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The Cambridge Companion to Medieval Music ed. by Mark Everist (review)
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Well before the emergence of musicology as a discipline, scholars had grappled with the Middle Ages. As the ever-growing number of participants at gatherings such as the annual Medieval and Renaissance Music Conference (Med-Ren) demonstrates, interest in the music of the Middle Ages continues. Two significant shifts, however, separate twenty-first-century medievalists from their ancestors: first, the study of medieval music has moved beyond the national competitions waged mainly between scholars of nineteenth- and early twentieth-century Germany and France. The Med-Ren’s rotating locations that alternate annually between Continental and British venues are evidence of this. Anglophone scholarship has entered the scene of medieval music scholarship for good, and former battlegrounds along international boundaries are almost completely deserted today. Second, present-day research struggles with the broad-penned approaches to history writing of the nineteenth and twentieth centuries. To the children of a ‘post-modern’ Zeitgeist, constructing a coherent, single-perspective historical narrative of medieval music seems deeply problematic.

The Cambridge Companion to Medieval Music acknowledges both of these shifts pointedly. Published under the editorship of Mark Everist, the volume addresses the need for a ‘point of orientation for the informed listener and reader . . . for anyone with an interest in listening to and understanding medieval music’ (blurb). The volume is available in affordable paperback format and as an ebook—which will be of particular interest to undergraduate students, much of whose learning today centres around digital resources. The publication of an overview of medieval music in the English language reflects the interest in these issues held by international audiences beyond the circle of established researchers. The prefatory chronology and list of manuscript sigla, as well as the easily readable typeset and brevity of chapters—only five of nineteen exceed twenty pages—further add to the volume’s accessibility.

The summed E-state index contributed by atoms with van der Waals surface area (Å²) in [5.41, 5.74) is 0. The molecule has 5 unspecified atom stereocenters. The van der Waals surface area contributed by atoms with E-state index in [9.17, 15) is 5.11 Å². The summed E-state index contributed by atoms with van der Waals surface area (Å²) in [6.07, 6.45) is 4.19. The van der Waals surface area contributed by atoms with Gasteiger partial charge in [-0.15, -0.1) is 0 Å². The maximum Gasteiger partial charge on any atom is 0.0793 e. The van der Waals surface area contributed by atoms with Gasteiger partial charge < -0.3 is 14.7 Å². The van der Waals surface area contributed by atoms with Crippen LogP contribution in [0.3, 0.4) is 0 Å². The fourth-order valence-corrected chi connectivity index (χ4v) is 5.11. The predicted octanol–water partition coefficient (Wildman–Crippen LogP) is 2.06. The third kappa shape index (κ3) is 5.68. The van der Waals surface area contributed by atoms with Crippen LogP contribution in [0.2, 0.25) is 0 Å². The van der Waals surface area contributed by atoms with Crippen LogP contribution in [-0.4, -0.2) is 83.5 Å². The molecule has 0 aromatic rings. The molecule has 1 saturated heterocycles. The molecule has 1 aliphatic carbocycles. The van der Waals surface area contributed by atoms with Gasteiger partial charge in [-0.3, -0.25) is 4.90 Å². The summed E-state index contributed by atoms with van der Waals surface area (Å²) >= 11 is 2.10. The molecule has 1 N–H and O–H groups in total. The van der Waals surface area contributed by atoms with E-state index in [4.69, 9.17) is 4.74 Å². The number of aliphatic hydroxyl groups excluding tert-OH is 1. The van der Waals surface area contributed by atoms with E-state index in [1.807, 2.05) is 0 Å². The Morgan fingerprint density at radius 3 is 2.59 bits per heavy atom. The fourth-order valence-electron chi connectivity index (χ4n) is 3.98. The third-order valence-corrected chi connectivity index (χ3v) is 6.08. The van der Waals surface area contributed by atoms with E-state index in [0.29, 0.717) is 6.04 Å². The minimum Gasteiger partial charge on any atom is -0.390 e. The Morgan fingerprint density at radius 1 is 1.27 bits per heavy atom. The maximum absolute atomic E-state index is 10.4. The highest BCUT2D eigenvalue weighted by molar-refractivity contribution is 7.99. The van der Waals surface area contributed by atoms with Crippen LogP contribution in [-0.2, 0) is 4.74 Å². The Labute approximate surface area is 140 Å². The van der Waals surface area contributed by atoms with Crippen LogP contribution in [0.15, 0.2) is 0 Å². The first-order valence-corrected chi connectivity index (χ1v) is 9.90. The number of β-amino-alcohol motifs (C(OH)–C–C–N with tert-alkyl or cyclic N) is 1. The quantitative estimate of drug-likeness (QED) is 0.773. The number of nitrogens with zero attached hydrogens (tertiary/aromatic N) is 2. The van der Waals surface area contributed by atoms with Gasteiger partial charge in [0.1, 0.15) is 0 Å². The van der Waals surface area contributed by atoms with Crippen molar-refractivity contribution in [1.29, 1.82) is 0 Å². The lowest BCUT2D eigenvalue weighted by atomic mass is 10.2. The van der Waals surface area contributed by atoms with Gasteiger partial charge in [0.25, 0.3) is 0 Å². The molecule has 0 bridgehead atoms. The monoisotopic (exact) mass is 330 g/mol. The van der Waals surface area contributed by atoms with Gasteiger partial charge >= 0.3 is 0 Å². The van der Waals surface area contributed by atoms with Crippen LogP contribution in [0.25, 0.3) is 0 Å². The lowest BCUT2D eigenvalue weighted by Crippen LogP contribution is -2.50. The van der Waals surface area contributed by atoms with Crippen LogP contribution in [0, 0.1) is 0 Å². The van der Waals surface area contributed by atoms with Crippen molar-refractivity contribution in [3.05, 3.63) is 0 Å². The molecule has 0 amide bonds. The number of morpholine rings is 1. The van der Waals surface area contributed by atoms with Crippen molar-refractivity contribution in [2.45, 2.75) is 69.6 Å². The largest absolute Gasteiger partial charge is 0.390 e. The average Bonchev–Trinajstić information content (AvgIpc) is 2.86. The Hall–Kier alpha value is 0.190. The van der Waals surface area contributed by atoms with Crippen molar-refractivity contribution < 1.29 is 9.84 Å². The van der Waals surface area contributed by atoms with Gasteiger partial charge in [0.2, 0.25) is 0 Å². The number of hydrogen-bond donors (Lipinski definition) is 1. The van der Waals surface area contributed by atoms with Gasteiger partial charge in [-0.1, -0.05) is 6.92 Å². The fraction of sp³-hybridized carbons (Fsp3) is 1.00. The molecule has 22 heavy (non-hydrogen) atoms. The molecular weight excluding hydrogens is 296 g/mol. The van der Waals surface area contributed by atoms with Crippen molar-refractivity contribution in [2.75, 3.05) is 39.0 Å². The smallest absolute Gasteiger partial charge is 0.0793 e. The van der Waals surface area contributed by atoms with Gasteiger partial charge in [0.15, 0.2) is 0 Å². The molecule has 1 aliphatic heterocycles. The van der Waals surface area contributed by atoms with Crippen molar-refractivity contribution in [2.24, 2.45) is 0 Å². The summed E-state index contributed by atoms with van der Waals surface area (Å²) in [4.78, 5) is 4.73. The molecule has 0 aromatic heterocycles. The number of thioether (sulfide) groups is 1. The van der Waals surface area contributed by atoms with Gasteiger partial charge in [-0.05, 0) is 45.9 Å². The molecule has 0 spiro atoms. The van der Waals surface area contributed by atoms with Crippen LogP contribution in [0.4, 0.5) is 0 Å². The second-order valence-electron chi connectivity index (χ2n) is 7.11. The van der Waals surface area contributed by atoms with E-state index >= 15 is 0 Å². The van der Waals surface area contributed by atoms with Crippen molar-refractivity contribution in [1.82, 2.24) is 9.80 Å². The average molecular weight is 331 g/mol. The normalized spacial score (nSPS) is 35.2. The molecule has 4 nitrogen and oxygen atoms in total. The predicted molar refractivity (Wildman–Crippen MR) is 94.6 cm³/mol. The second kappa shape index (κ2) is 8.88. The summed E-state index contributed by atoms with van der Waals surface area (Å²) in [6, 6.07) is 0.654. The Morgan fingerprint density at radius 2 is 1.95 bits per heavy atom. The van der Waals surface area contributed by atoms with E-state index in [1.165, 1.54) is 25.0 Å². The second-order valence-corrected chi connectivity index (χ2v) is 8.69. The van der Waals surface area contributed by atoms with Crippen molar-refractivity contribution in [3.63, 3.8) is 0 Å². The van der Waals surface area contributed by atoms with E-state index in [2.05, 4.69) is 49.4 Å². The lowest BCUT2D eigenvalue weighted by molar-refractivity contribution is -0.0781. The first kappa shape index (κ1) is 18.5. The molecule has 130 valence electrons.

At the same time, the volume seeks to avoid any overarching master narratives along familiar paths of chronology, place, genre, and works. Instead, the chapters are separated into three distinct sections, each of which takes a different methodological approach: the first and second take the traditional routes of chronological repertory studies (‘repertory, styles and techniques’) and geography (‘topography’), although both sections counter the familiar focus on polyphony and central repertories by including chapters on chant and early polyphony, as well as on peripheral repertories from England, the Iberian peninsula, and Central Europe. The concluding third part on ‘themes, topics and trajectories’ addresses more broadly defined issues that transcend any repertorial survey, and seeks to furnish readers with the toolkit and background knowledge necessary to understand medieval music. This includes chapters on liturgical developments, poetic forms in Latin and the vernacular, a guide to musical analysis, manuscript studies, reception history, and more. In sum, the new Cambridge Companion covers an admirably diverse range of issues, encompassing ‘monophony and polyphony, psalmody and composed chant, written and unwritten, codex and rotulus, musical literacy, cheironomy, silence and sound’ (p.1).

Following Everist’s brief introduction, Susan Boynton opens the volume proper with a contribution on plainsong. She presents her material in concise form, providing a wealth of information for newcomers to this repertory. Only a few important details are missing from the chapter—a date for the ‘spread of new religious orders across Europe’ (p. 24), for example; some readers may prefer, however, a slightly more critical approach than Boynton’s straightforward compilational style.

Michael McGrade is more critical of existing scholarship in his overview of the expanding plainsong corpus, and problematizes the use of the term ‘trope’ as ‘encumbering our efforts to study those activities sympathetically’ (p. 30). His discussion of new genres of chant and their performance highlights the difficulties of presenting such material in a jargon-free manner. Discussing the sequence, McGrade aims laudably to avoid using the term ‘versicle’, only to make it all the more problematic when it does appear (without explanation) on the following pages (p. 32 f.). While this example might be considered rather minor and quibbling, it demonstrates the difficulties faced by scholars when gearing their writing to nonexpert audiences.

Without question, Sarah Fuller is one of today’s experts in the field of early polyphony, and her chapter on the topic demonstrates...

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